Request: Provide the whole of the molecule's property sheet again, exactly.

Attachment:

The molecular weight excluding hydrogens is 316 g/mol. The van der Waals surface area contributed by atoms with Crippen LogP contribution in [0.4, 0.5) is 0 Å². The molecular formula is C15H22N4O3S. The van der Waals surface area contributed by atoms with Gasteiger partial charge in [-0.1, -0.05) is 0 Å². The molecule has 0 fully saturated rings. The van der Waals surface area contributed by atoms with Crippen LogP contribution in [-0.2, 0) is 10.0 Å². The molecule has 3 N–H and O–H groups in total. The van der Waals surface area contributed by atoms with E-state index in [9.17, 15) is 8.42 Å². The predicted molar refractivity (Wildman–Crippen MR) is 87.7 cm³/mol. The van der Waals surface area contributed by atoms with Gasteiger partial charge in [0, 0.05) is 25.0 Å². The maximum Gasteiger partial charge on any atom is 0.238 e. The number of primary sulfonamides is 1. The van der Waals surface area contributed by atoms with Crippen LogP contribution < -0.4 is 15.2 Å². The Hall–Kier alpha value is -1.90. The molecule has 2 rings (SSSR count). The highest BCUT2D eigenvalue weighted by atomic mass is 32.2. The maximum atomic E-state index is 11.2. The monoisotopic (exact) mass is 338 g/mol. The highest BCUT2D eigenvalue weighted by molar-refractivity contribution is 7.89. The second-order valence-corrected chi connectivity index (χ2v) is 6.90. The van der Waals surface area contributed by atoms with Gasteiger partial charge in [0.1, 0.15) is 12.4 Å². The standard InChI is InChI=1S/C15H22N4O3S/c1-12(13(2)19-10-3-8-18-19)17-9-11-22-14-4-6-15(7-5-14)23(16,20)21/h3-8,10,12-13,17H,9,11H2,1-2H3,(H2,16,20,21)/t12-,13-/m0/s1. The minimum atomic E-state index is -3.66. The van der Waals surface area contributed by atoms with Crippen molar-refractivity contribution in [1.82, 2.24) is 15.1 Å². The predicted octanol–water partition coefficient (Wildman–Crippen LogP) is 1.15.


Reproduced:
The molecular weight excluding hydrogens is 316 g/mol. The van der Waals surface area contributed by atoms with Crippen LogP contribution in [0.4, 0.5) is 0 Å². The molecular formula is C15H22N4O3S. The van der Waals surface area contributed by atoms with Gasteiger partial charge in [-0.1, -0.05) is 0 Å². The molecule has 0 fully saturated rings. The van der Waals surface area contributed by atoms with Crippen LogP contribution in [-0.2, 0) is 10.0 Å². The molecule has 3 N–H and O–H groups in total. The van der Waals surface area contributed by atoms with E-state index in [9.17, 15) is 8.42 Å². The predicted molar refractivity (Wildman–Crippen MR) is 87.7 cm³/mol. The van der Waals surface area contributed by atoms with Gasteiger partial charge in [0, 0.05) is 25.0 Å². The maximum Gasteiger partial charge on any atom is 0.238 e. The number of primary sulfonamides is 1. The van der Waals surface area contributed by atoms with Crippen LogP contribution < -0.4 is 15.2 Å². The Hall–Kier alpha value is -1.90. The molecule has 2 rings (SSSR count). The highest BCUT2D eigenvalue weighted by atomic mass is 32.2. The maximum atomic E-state index is 11.2. The monoisotopic (exact) mass is 338 g/mol. The highest BCUT2D eigenvalue weighted by molar-refractivity contribution is 7.89. The second-order valence-corrected chi connectivity index (χ2v) is 6.90. The van der Waals surface area contributed by atoms with Gasteiger partial charge in [0.1, 0.15) is 12.4 Å². The standard InChI is InChI=1S/C15H22N4O3S/c1-12(13(2)19-10-3-8-18-19)17-9-11-22-14-4-6-15(7-5-14)23(16,20)21/h3-8,10,12-13,17H,9,11H2,1-2H3,(H2,16,20,21)/t12-,13-/m0/s1. The minimum atomic E-state index is -3.66. The van der Waals surface area contributed by atoms with Crippen molar-refractivity contribution in [1.82, 2.24) is 15.1 Å². The predicted octanol–water partition coefficient (Wildman–Crippen LogP) is 1.15.